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LIsLinuxIsSogood
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Joined: 13 Feb 2016
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PostPosted: Sat Sep 01, 2018 11:37 pm    Post subject: Mounts in chroot environment Reply with quote

Hi, I need some help here with chroot. Please help me to figure out if there is some answer to the problem of the Mounts

inside my chroot environment, I have two concerns 1 about the actual chroot and users/groups, the other is about mounts and the use of sudo

Issue 1 (chroot user): chroot can only be accessed from the command line via user root (using linux32 chroot /path/to/chroot /bin/bash)...of course. That is working fine to enter chroot, so I can later use su -l user to switch users to get to regular user. (But see Issue 2 below about sudo as regular user once inside the chroot). The attempt to chroot as a regular user yields the following for an error....
Code:
chroot: cannot change root directory to '/chroot/32bit-Gentoo/': Operation not permitted


The odd thing with this issue is that using SSH to connect as that user has a built in workaround for this since it is able to place me into the chroot using the following code snippet:
Code:
Match group chroots
#Match user root
        X11Forwarding yes
        AllowTcpForwarding no
        ChrootDirectory /chroot/32bit-Gentoo


Issue 2 (mounts and sudo inside chroot): The second issue is when I go to use sudo, inside the chroot, and the mounts won't allow for it (by the way the mounts were done with a script as bind mounts according to the 32-bit chroot guide on the wiki, here's my script https://paste.pound-python.org/show/c4fdIFwsY4hqDK9mwpIW/ and here's what the mounts look like from inside the chroot https://paste.pound-python.org/show/XQIV07Q70EIB7Wnl4eRb/

And I think that must explain why sudo can't execute its code...according to this error message:
Code:
sudo: effective uid is not 0, is /usr/bin/sudo on a file system with the 'nosuid' option set or an NFS file system without root privileges?
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Hu
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PostPosted: Sun Sep 02, 2018 12:35 am    Post subject: Reply with quote

chroot is a privileged system call, because clever use of chroot can confuse suid programs into doing things they should not. Theoretically, all such suid programs could be patched to check for dangerous environments before operating, but that would be time-consuming, so in practice, it is simply disallowed.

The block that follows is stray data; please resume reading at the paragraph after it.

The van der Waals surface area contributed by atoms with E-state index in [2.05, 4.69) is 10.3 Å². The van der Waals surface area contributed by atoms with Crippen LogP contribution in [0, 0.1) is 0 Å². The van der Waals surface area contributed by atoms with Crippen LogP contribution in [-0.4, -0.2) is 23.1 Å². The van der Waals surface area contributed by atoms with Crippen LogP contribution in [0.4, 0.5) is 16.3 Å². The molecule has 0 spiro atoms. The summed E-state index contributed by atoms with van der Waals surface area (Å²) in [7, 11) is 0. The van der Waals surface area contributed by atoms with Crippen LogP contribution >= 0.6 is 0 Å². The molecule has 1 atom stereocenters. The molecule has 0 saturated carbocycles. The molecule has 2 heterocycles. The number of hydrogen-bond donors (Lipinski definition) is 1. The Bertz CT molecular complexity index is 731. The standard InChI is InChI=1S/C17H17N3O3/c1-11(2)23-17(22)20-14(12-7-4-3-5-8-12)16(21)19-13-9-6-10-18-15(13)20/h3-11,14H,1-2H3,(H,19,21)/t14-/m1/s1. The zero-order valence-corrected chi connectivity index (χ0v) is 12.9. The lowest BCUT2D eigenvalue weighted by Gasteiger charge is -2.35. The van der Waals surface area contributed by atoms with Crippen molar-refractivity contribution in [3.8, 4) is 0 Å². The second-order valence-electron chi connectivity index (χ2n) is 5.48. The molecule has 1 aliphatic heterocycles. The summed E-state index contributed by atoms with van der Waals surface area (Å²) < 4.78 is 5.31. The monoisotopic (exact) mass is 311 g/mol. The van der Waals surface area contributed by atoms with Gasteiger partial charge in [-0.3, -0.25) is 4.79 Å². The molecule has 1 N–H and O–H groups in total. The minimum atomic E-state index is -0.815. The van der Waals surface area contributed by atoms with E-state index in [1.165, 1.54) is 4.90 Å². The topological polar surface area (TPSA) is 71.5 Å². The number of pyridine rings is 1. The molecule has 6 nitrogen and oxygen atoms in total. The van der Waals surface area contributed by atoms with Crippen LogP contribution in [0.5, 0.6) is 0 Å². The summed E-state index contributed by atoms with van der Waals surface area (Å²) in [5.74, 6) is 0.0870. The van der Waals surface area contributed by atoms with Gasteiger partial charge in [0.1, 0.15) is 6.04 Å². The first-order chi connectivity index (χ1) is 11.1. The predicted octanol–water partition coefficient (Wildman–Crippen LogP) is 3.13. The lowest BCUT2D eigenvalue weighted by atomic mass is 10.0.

Your "workaround" with sshd works because sshd is privileged when it makes that call, and this is safe because only the system administrator can configure the chroot that sshd uses. As with many other things, the administrator could still use this insecurely, but if the administrator is competent and careful, it is safe.

Yes, sudo will not work properly when it is stored on a filesystem mounted nosuid. The option nosuid is specifically designed to prevent elevating programs, and sudo is designed specifically to be elevated. You should remove the nosuid flag on that filesystem, or refrain from using sudo (or su).
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LIsLinuxIsSogood
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PostPosted: Mon Sep 03, 2018 7:05 pm    Post subject: Reply with quote

I am pleased to see that my post made sense, at least now I will remember (as I do forget to read manuals on all these programs, which is usually true for most things I own as well...ha, since I don't own the software though because of GPL or MIT license or what not it would make sense that I become familiar through that method. Thanks for clearing the confusion at least I am aware that the problem is "expected" under the given scenarios. As for the bind mounts themselves and why they are all nosuid, so that I will probably want to review how the script works, which I copied and used directly from the gentoo wiki about 32-bit chroot...we will see I already modified them once. But could I be correct to assume that the order for mounting that with the suid bits is first make sure the operating system is mounted that way, and then (also) make sure that the chroot is mounted in that way as well?
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Hu
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PostPosted: Tue Sep 04, 2018 2:11 am    Post subject: Reply with quote

That's one way to solve it. If you don't specify otherwise, the bind mounts will inherit the mount options of the underlying mount. You probably stored the whole chroot filesystem in a directory on a nosuid mount. You can fix that with appropriate bind mount / remount trickery.
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